In a breakthrough that almost sounds too good to be true, researchers have found a potential new form of birth control that could solve numerous problems. It offers the possibility of being effective for both sexes, no hormonal side effects, and might even be a Plan B that doesn't piss off anti-abortion advocates.
GIF source: Nucleus Medical Media
In a newly published study, scientists from UC Berkeley show how two chemicals that are found in plants can cause sperm to be unable to drill itself into an egg. Traditionally, birth control has attempted to stop the sperm from ever reaching an egg.
Human sperm have to travel 24,000 times their own body length to reach an egg, and they do this by wagging their tail from side to side. Once a sperm reaches the egg it switches over to a corkscrew technique, pushing its head through the egg's protective zona pellucida layer. This final push towards fertilisation is accomplished by pushing a ton of calcium ions into the sperm's tail.
Sperm has a unique ion channel that is called Catsper. When the sperm gets close to an egg, that ion channel kicks in due to its proximity to progesterone. The researchers behind this study made their finding by testing chemical compounds that could sabotage the corkscrewing climax of the sperm's journey. They found that lupeol and pristimerin have shown the most promising results.
These herbal chemicals are found in plants that humans have consumed for a long time. Lupeol is found in aloe as well as fruits and vegetables like grapes, olives and cabbage. Pristimerin is a bit less common and comes from a vine that is technically known as Tripterygium wilfordii, but is more often called "thunder god vine". Chinese herbal medicine has used the vine frequently.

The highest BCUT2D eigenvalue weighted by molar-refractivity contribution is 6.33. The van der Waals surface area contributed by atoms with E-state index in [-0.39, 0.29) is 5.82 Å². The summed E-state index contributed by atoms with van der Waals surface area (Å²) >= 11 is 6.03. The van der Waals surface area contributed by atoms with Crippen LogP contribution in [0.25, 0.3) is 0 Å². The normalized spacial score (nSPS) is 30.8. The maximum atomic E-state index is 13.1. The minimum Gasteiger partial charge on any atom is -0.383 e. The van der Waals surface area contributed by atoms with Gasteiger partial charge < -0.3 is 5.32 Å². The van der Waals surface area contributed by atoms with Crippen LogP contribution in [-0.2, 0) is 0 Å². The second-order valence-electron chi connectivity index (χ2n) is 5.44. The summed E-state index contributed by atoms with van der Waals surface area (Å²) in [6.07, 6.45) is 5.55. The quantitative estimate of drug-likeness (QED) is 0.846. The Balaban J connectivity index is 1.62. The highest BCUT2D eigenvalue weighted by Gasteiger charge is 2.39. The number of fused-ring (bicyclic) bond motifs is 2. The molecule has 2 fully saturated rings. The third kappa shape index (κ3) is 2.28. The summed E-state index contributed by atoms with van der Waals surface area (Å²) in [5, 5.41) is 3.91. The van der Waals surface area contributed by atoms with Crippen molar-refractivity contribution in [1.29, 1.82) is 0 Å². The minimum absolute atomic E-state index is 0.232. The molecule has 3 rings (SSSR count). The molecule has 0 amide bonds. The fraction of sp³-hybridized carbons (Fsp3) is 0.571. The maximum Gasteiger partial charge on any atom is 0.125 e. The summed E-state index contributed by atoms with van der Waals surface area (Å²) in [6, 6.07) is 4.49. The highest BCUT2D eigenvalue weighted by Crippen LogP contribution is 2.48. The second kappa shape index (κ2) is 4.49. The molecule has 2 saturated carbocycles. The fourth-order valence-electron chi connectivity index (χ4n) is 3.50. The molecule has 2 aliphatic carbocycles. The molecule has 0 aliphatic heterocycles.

The researchers found these chemicals were able to nullify the sperm's natural response to progesterone and they say that this method is 10 times more effective than other forms of birth control currently on the market.
According to Wired, Professor Polina Lishko, one of the three researchers on the team, plans to start a company that will offer what she calls "a universal contraceptive" — meaning it's suitable for men or women. It could be delivered through a skin patch or a vaginal ring and it could even be an emergency contraceptive. Critics of Plan B take issue with the belief that it sometimes prevents a fertilised egg from attaching to the uterus, though the science on that has been up for debate. The beauty of this new method is that the egg would never become fertilised at all.
The biggest hurdle in this method's development could be the manufacturing costs. The team is looking for cheaper ways to acquire the necessary chemicals which are present at very low levels in plants.
Trials on primates have already begun and results are expected by the end of the year. If all goes well, human trials could be completed in a matter of a few years. And then the debate around how much of the birth control burden should be shouldered by men will begin.